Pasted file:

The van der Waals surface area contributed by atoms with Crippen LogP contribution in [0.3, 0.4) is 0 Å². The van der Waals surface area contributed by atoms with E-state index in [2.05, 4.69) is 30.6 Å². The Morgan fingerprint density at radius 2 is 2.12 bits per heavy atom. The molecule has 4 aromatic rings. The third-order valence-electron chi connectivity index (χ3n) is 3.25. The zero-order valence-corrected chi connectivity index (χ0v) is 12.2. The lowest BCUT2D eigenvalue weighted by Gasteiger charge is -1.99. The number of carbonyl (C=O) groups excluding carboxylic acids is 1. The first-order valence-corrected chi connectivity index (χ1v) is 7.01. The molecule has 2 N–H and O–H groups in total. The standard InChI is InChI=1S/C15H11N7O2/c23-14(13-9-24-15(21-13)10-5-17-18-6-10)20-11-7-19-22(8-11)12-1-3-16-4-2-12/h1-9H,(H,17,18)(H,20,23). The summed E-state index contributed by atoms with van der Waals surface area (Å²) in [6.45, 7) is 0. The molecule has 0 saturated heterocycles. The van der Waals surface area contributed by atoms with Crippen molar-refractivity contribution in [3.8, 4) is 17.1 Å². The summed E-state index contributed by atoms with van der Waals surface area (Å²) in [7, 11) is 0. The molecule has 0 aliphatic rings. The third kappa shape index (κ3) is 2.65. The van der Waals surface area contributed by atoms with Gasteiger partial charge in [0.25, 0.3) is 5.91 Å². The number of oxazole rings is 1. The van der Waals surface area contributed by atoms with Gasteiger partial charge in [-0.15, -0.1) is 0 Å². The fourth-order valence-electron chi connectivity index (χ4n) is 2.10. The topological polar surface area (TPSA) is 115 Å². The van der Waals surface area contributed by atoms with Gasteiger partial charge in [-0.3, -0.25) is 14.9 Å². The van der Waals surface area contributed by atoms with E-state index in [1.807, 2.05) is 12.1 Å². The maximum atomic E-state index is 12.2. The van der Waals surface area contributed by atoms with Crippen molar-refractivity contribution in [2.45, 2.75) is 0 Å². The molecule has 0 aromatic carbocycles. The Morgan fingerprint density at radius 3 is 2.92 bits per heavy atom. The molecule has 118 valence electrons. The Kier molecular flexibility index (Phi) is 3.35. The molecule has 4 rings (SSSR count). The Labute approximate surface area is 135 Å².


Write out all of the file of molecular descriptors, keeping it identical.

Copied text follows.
The van der Waals surface area contributed by atoms with Crippen LogP contribution in [0.3, 0.4) is 0 Å². The van der Waals surface area contributed by atoms with E-state index in [2.05, 4.69) is 30.6 Å². The Morgan fingerprint density at radius 2 is 2.12 bits per heavy atom. The molecule has 4 aromatic rings. The third-order valence-electron chi connectivity index (χ3n) is 3.25. The zero-order valence-corrected chi connectivity index (χ0v) is 12.2. The lowest BCUT2D eigenvalue weighted by Gasteiger charge is -1.99. The number of carbonyl (C=O) groups excluding carboxylic acids is 1. The first-order valence-corrected chi connectivity index (χ1v) is 7.01. The molecule has 2 N–H and O–H groups in total. The standard InChI is InChI=1S/C15H11N7O2/c23-14(13-9-24-15(21-13)10-5-17-18-6-10)20-11-7-19-22(8-11)12-1-3-16-4-2-12/h1-9H,(H,17,18)(H,20,23). The summed E-state index contributed by atoms with van der Waals surface area (Å²) in [6.45, 7) is 0. The molecule has 0 saturated heterocycles. The van der Waals surface area contributed by atoms with Crippen molar-refractivity contribution in [3.8, 4) is 17.1 Å². The summed E-state index contributed by atoms with van der Waals surface area (Å²) in [7, 11) is 0. The molecule has 0 aliphatic rings. The third kappa shape index (κ3) is 2.65. The van der Waals surface area contributed by atoms with Gasteiger partial charge in [0.25, 0.3) is 5.91 Å². The number of oxazole rings is 1. The van der Waals surface area contributed by atoms with Gasteiger partial charge in [-0.15, -0.1) is 0 Å². The fourth-order valence-electron chi connectivity index (χ4n) is 2.10. The topological polar surface area (TPSA) is 115 Å². The van der Waals surface area contributed by atoms with Gasteiger partial charge in [-0.3, -0.25) is 14.9 Å². The van der Waals surface area contributed by atoms with E-state index in [1.807, 2.05) is 12.1 Å². The maximum atomic E-state index is 12.2. The van der Waals surface area contributed by atoms with Crippen molar-refractivity contribution in [2.45, 2.75) is 0 Å². The molecule has 0 aromatic carbocycles. The Morgan fingerprint density at radius 3 is 2.92 bits per heavy atom. The molecule has 118 valence electrons. The Kier molecular flexibility index (Phi) is 3.35. The molecule has 4 rings (SSSR count). The Labute approximate surface area is 135 Å².